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Tulbagh Valley History & Geography

This fantastic natural basin has been inhabited for thousands of years by indigenous Bushmen and Khoi peoples.

It has had many names over time. Including "Red Sand", "Land of Waves" and finally about 300 years ago it received its present name of "Tulbagh".

The basin is surrounded by the Obiqua Mountains to the West (these are the mountains that sit behind Waterval), Winterhoek Mountains to the North and the Witzenberg Mountains to the East, with peaks that rise to over 1,500 metres (4,900 ft). The basin experiences a type of Mediterranean climate, which is ideally suited for the many wine and fruit farms that you will find in the valley. The southern side is open to cooling south-east winds during the hot summer months. Hence, Tulbagh enjoys some of the most diverse and attractive conditions for viticulture in the Cape, and the differences in terroir (different soil types), available to winemakers allow for a wide variety of distinctive wines.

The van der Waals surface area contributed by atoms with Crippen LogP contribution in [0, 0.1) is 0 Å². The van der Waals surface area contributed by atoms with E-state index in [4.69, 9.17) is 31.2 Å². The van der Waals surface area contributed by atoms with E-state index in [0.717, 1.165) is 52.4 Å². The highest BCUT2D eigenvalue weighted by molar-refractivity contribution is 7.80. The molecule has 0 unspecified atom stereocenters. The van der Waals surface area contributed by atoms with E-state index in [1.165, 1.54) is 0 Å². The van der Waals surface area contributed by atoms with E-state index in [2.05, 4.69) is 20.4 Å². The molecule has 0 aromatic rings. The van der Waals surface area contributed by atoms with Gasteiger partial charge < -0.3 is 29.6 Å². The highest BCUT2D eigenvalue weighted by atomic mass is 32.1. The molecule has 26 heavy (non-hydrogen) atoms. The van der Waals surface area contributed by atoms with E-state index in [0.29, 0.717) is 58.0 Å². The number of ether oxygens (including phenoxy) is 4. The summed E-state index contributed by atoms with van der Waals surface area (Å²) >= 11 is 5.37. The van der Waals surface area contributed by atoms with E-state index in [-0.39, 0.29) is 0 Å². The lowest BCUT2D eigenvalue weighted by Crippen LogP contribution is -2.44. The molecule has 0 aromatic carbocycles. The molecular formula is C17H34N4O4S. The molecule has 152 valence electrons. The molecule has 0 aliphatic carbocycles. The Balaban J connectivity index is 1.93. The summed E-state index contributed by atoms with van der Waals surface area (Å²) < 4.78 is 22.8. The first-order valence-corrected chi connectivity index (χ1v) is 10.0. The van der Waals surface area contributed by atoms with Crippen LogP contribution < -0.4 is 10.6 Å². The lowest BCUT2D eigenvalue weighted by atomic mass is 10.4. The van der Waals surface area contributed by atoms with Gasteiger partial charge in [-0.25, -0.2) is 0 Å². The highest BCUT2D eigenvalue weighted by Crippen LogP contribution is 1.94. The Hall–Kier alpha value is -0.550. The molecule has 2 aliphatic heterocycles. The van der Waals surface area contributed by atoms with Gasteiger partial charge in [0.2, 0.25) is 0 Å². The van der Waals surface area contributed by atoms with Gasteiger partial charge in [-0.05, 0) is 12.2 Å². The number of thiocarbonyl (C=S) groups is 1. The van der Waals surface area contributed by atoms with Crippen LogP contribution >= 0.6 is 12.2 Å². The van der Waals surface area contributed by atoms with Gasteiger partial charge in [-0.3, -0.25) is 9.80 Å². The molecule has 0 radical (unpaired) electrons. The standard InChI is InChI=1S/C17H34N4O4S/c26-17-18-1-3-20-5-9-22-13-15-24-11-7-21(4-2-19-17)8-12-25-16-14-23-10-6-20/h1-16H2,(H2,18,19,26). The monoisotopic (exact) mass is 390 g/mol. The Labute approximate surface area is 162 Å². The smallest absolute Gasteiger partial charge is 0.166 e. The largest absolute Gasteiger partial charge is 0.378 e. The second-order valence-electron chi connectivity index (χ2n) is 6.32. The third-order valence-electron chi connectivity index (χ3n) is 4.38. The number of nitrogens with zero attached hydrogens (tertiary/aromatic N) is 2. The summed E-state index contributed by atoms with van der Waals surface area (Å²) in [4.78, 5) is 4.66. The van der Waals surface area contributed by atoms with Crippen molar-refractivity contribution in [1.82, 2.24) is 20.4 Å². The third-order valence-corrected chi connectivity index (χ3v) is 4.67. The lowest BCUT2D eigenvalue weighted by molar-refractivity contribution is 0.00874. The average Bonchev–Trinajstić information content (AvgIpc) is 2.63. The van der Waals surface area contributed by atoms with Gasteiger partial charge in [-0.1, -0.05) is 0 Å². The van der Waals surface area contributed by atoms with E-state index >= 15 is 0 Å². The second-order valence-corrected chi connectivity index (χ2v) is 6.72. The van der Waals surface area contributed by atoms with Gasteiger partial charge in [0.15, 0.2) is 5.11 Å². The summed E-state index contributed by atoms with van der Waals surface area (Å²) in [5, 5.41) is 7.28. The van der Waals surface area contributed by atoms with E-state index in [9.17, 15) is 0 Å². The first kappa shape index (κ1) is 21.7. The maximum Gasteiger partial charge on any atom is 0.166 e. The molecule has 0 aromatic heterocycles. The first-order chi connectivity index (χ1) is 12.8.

The Groot Winterhoek Mountains are part of the Cape Fold Belt. They rise to a maximum height of 2,077 metres (6,814 ft) just North of the town of Tulbagh as Groot Winterhoek peak. The Groot Winterhoek Wilderness Area, operated by CapeNature, comprises a conservation area of 30,608 ha.

Reference:
https://en.scio.pw/Tulbagh
https://en.wikipedia.org/wiki/Tulbagh
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